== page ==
In law, a trial is a coming together of parties to a dispute, to present information (in the form of evidence) in a tribunal, a formal setting with the authority to adjudicate claims or disputes. One form of tribunal is a court. The tribunal, which may occur before a judge, jury, or other designated trier of fact, aims to achieve a resolution to their dispute.
Famous quotes containing the word trial:
“In government offices which are sensitive to the vehemence and passion of mass sentiment public men have no sure tenure. They are in effect perpetual office seekers, always on trial for their political lives, always required to court their restless constituents.”
—Walter Lippmann (18891974)
“You dont want a general houseworker, do you? Or a traveling companion, quiet, refined, speaks fluent French entirely in the present tense? Or an assistant billiard-maker? Or a private librarian? Or a lady car-washer? Because if you do, I should appreciate your giving me a trial at the job. Any minute now, I am going to become one of the Great Unemployed. I am about to leave literature flat on its face. I dont want to review books any more. It cuts in too much on my reading.”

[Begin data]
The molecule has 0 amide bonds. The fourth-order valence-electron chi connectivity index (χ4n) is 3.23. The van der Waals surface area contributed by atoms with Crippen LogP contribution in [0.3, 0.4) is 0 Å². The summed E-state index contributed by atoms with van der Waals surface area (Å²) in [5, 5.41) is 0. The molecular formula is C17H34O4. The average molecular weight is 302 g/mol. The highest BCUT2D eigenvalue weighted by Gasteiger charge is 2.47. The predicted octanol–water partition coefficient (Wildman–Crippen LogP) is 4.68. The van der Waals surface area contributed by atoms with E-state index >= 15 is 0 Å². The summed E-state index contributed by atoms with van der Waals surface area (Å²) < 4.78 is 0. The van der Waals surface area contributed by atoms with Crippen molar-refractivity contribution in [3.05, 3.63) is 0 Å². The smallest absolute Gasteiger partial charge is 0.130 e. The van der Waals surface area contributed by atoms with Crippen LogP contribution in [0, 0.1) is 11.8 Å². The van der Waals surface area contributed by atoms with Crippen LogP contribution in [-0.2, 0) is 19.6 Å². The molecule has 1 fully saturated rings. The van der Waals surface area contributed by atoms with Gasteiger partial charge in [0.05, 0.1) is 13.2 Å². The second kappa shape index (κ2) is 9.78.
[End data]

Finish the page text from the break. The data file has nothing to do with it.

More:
—Dorothy Parker (18931967)
“Looks like we got a trial ahead of us. But its not the first time. Weve had to go it alone before, and well have to go it alone again. Were tough. Weve had to be tough ever since Brother Brigham led our people across the plain. Well, they survived and I dang it, well, well, well survive too. Now put out your fires and get to your wagons.”
—Frank S. Nugent (19081965)